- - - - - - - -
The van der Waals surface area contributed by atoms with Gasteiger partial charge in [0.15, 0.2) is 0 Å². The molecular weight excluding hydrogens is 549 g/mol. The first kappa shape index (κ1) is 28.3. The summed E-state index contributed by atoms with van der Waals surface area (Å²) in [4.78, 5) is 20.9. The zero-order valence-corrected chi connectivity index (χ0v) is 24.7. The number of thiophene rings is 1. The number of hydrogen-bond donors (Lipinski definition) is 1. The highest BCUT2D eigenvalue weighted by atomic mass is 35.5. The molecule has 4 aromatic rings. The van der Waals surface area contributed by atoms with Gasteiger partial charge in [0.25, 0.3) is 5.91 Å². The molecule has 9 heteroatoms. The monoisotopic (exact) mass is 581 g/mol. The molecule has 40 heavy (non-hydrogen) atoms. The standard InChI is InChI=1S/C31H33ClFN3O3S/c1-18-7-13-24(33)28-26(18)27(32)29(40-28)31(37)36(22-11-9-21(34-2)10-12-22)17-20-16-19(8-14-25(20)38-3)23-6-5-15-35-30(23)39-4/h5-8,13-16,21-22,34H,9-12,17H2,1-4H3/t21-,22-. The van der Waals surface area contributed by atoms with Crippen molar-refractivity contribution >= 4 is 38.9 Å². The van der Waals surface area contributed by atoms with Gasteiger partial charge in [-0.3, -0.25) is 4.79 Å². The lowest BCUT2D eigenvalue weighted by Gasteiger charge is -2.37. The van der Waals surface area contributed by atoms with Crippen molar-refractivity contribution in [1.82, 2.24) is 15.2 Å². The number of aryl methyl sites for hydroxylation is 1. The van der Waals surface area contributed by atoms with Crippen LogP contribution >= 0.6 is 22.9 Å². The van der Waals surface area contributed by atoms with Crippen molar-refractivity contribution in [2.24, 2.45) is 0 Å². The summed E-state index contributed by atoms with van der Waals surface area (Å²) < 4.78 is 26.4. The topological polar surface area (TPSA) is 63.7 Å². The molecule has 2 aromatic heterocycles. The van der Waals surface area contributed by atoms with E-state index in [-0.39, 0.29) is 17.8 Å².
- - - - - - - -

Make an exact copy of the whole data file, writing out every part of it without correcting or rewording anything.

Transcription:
The van der Waals surface area contributed by atoms with Gasteiger partial charge in [0.15, 0.2) is 0 Å². The molecular weight excluding hydrogens is 549 g/mol. The first kappa shape index (κ1) is 28.3. The summed E-state index contributed by atoms with van der Waals surface area (Å²) in [4.78, 5) is 20.9. The zero-order valence-corrected chi connectivity index (χ0v) is 24.7. The number of thiophene rings is 1. The number of hydrogen-bond donors (Lipinski definition) is 1. The highest BCUT2D eigenvalue weighted by atomic mass is 35.5. The molecule has 4 aromatic rings. The van der Waals surface area contributed by atoms with Gasteiger partial charge in [0.25, 0.3) is 5.91 Å². The molecule has 9 heteroatoms. The monoisotopic (exact) mass is 581 g/mol. The molecule has 40 heavy (non-hydrogen) atoms. The standard InChI is InChI=1S/C31H33ClFN3O3S/c1-18-7-13-24(33)28-26(18)27(32)29(40-28)31(37)36(22-11-9-21(34-2)10-12-22)17-20-16-19(8-14-25(20)38-3)23-6-5-15-35-30(23)39-4/h5-8,13-16,21-22,34H,9-12,17H2,1-4H3/t21-,22-. The van der Waals surface area contributed by atoms with Crippen molar-refractivity contribution >= 4 is 38.9 Å². The van der Waals surface area contributed by atoms with Gasteiger partial charge in [-0.3, -0.25) is 4.79 Å². The lowest BCUT2D eigenvalue weighted by Gasteiger charge is -2.37. The van der Waals surface area contributed by atoms with Crippen molar-refractivity contribution in [1.82, 2.24) is 15.2 Å². The number of aryl methyl sites for hydroxylation is 1. The van der Waals surface area contributed by atoms with Crippen LogP contribution >= 0.6 is 22.9 Å². The van der Waals surface area contributed by atoms with Crippen molar-refractivity contribution in [2.24, 2.45) is 0 Å². The summed E-state index contributed by atoms with van der Waals surface area (Å²) < 4.78 is 26.4. The topological polar surface area (TPSA) is 63.7 Å². The molecule has 2 aromatic heterocycles. The van der Waals surface area contributed by atoms with E-state index in [-0.39, 0.29) is 17.8 Å².